WA has 50 dams in ‘poor’ condition that need repairs


A small earth dam in Stevens County that was ranked the worst in the state in 2016 had slightly improved condition when it was reinspected in 2021, according to an analysis published this week by The Associated Press.

The Van Stone Pit Lake Dam was the state’s only high-risk dam listed as unsatisfactory and in need of immediate repair, the worst category, when it was inspected in 2016, the analysis found. But it is now one of 50 high-risk dams in the state listed as being in poor condition, according to the analysis.

The state regulates about 1,100 dams, most of them private.

The Lake Van Stone Pit Dam sits on land that was once owned by a logging company. The land was seized sometime after 2016 by Stevens County officials for non-payment of taxes.

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This 2016 inspection revealed overgrown vegetation on the earth dam, holes in the downstream face; infiltration on an embankment slope; inadequate spillway to cope with heavy rains; and three houses in the likely flood zone. Not much has changed except that the dam’s rating was upped a notch after the 2021 inspection.

“Overall, inspectors found the dam to be in poor condition,” the state Department of Ecology said last week. “Ecology recommends that the dam be removed.”

The agency does not believe the dam is in imminent danger of failure.

Dating to the 1920s, the earth dam is of unknown construction “because it was not built under Ecology’s permitting process”, the agency said.

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“It is important to note that we do not own this dam, but we will provide assistance as it is in the best interest of the community,” Ecology said.

The dam, about 23 miles north of Colville, serves no purpose and was created when the construction of a road berm held back water, documents show. It is 25 feet tall, about 100 feet long, and about 15 feet wide.

Dams are classified according to the danger they present in the event of failure. A high-risk dam is likely to result in the loss of at least one human life if it fails.

Dams are also rated on their condition, ranging from satisfactory to fair to poor to unsatisfactory.

A dam in poor condition has safety deficiencies that require immediate action, but none exist in Washington. A dam in poor condition usually has safety defects that can realistically occur, which means repairs are needed.

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An Associated Press analysis counted more than 2,200 high-risk dams in poor or unsatisfactory condition across the United States — a substantial increase from a similar AP review conducted just three years ago. The true number is likely higher, though it’s unclear because a few states don’t track this data and many federal agencies refuse to release details about the condition of their dams or the hazards they pose.

Many of the state’s giant hydroelectric dams are owned by federal agencies or utilities.

There are a variety of reasons for the increasing number of troubled dams. The focus by some state regulators has raised new concerns. Delayed maintenance has led to worsening conditions. Dams built decades ago often present more risk than originally anticipated, as homes, businesses and highways have sprung up below them.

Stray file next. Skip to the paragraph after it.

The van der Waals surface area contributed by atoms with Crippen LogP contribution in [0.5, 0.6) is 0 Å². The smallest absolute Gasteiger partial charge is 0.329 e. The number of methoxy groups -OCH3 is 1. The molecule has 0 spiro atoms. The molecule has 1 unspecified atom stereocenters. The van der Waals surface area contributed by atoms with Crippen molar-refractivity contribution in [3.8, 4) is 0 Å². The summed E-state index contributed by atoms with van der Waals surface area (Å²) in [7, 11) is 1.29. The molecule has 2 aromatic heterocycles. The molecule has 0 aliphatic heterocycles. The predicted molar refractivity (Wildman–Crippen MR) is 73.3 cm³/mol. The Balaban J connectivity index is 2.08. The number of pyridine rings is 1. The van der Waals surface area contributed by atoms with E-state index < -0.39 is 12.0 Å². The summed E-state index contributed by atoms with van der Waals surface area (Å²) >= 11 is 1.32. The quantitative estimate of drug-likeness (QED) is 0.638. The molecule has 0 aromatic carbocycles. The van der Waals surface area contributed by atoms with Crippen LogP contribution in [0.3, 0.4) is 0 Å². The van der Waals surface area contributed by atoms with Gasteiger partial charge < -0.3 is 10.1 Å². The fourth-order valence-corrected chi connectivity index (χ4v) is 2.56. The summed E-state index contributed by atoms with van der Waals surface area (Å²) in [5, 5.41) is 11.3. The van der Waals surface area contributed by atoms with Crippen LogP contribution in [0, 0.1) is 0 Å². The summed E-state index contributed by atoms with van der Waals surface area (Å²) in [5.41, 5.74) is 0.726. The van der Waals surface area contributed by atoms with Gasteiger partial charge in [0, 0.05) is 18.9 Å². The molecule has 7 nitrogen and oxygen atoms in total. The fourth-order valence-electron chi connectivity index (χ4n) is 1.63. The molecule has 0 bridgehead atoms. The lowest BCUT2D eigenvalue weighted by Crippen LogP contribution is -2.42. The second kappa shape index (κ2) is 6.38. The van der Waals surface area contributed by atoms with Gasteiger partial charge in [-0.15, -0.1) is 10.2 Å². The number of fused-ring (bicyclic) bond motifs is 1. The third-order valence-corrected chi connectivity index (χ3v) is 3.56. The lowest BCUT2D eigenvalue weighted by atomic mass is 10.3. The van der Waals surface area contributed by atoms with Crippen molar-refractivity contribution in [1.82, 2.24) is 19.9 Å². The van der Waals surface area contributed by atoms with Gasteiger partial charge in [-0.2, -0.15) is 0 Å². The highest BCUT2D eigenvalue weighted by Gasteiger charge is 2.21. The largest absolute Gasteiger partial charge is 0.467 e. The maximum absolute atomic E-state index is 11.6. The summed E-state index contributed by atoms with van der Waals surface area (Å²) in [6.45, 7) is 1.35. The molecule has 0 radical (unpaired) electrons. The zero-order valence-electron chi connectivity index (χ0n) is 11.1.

Climate change also plays a role. A warming atmosphere can cause stronger storms with heavier rainfall that can overwhelm older dams that lack adequately sized spillway outlets.

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The $1 trillion infrastructure bill signed last year by President Joe Biden will provide about $3 billion for dam-related projects, but that’s only a fraction of what is needed to safety upgrades and repairs to thousands of dams across the country.

Of Washington’s 50 high-risk dams listed in poor condition, most are in Yakima County with seven.

Below are the 50 dams in poor condition in the state, listed alphabetically by county:

  • Camano Island Cattle Co., Adams
  • Gap Road Reservoir, Benton
  • Paterson Ranch Reservoir, Benton
  • Blair Reservoir, Benton
  • Meadow Lake, Chelan
  • Colchuk Lake, Chelan
  • Square Lake, Chelan
  • Eightmile Lake Outlet, Chelan
  • Klonqua Lake, Chelan
  • Elwick, Clalam
  • Tri Mountain Estates, Clark
  • Haight Reservoir, Clark
  • Zirkle Partridge Ranch, Grant
  • Beacon Hill, Gray’s Harbor
  • Fairview Reservoir, Grays Harbor
  • Lords Lake East, Jefferson
  • Swano Lake, Grays Harbor
  • Lake Sylvia, Grays Harbor
  • College Hill, Grays Harbor
  • Newcastle Railway Embankment, King
  • Lake Kittyprince, king
  • Koura, Kitsap
  • Upper Sunlight Lake, Kittitas
  • Johnson Creek Reservoir, Klickitat
  • Trask Lake, Mason
  • Belfair Wastewater Treated Water Pond, Mason
  • Fanchers, Okanogan
  • Schweitzer, Okanogan
  • Indian Creek, Pacific
  • Slave Lake, Pierce
  • Buck Mountain Reservoir #1, San Juan
  • Whistle Lake, Skagit
  • Kayak Lake, Snohomish
  • Rainbow Springs, Snohomish
  • Nielsen B Dam, Snohomish
  • Nielsen C Dam, Snohomish
  • Spokane Hutterite Brethren, Spokane
  • Fairfield Sewage Lagoon No. 1, Spokane
  • Lake Newman Flood Control, Spokane
  • Deer Park Wastewater Treatment, Spokane
  • Ponderosa Lake, Stevens
  • Van Stone Mine Lake, Stevens
  • Kyte, Thurston
  • Den Hoed Dam No. 1, Yakima
  • Evans Konnowac, ​​Yakima
  • Coleman, Yakima
  • Black Rock Orchards, Yakima
  • Parker Reservoir, Yakima
  • Evans Pond, Yakima
  • Roy Farm Irrigation Pond, Yakima


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